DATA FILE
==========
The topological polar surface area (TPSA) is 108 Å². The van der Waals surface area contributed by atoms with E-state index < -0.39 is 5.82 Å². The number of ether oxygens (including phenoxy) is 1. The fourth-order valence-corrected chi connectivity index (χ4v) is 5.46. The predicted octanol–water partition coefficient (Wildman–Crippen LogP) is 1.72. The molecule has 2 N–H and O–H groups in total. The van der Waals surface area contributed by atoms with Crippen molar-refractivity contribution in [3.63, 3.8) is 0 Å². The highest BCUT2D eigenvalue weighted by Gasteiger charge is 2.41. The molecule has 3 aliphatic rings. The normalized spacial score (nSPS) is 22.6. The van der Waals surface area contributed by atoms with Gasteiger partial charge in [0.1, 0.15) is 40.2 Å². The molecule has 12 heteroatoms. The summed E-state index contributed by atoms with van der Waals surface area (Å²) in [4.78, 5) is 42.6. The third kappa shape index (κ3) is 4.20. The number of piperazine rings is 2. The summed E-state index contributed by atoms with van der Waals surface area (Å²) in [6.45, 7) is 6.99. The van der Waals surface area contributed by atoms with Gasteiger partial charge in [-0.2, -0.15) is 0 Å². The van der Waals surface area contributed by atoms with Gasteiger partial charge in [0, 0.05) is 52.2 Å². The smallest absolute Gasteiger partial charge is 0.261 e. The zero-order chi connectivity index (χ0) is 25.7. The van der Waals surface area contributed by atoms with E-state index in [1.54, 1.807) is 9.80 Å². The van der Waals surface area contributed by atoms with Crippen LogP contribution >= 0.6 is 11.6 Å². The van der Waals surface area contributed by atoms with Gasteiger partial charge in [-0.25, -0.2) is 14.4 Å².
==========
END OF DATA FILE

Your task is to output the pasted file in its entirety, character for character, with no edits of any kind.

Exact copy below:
The topological polar surface area (TPSA) is 108 Å². The van der Waals surface area contributed by atoms with E-state index < -0.39 is 5.82 Å². The number of ether oxygens (including phenoxy) is 1. The fourth-order valence-corrected chi connectivity index (χ4v) is 5.46. The predicted octanol–water partition coefficient (Wildman–Crippen LogP) is 1.72. The molecule has 2 N–H and O–H groups in total. The van der Waals surface area contributed by atoms with Crippen molar-refractivity contribution in [3.63, 3.8) is 0 Å². The highest BCUT2D eigenvalue weighted by Gasteiger charge is 2.41. The molecule has 3 aliphatic rings. The normalized spacial score (nSPS) is 22.6. The van der Waals surface area contributed by atoms with Gasteiger partial charge in [0.1, 0.15) is 40.2 Å². The molecule has 12 heteroatoms. The summed E-state index contributed by atoms with van der Waals surface area (Å²) in [4.78, 5) is 42.6. The third kappa shape index (κ3) is 4.20. The number of piperazine rings is 2. The summed E-state index contributed by atoms with van der Waals surface area (Å²) in [6.45, 7) is 6.99. The van der Waals surface area contributed by atoms with Gasteiger partial charge in [-0.2, -0.15) is 0 Å². The van der Waals surface area contributed by atoms with Gasteiger partial charge in [0, 0.05) is 52.2 Å². The smallest absolute Gasteiger partial charge is 0.261 e. The zero-order chi connectivity index (χ0) is 25.7. The van der Waals surface area contributed by atoms with E-state index in [1.54, 1.807) is 9.80 Å². The van der Waals surface area contributed by atoms with Crippen LogP contribution >= 0.6 is 11.6 Å². The van der Waals surface area contributed by atoms with Gasteiger partial charge in [-0.25, -0.2) is 14.4 Å².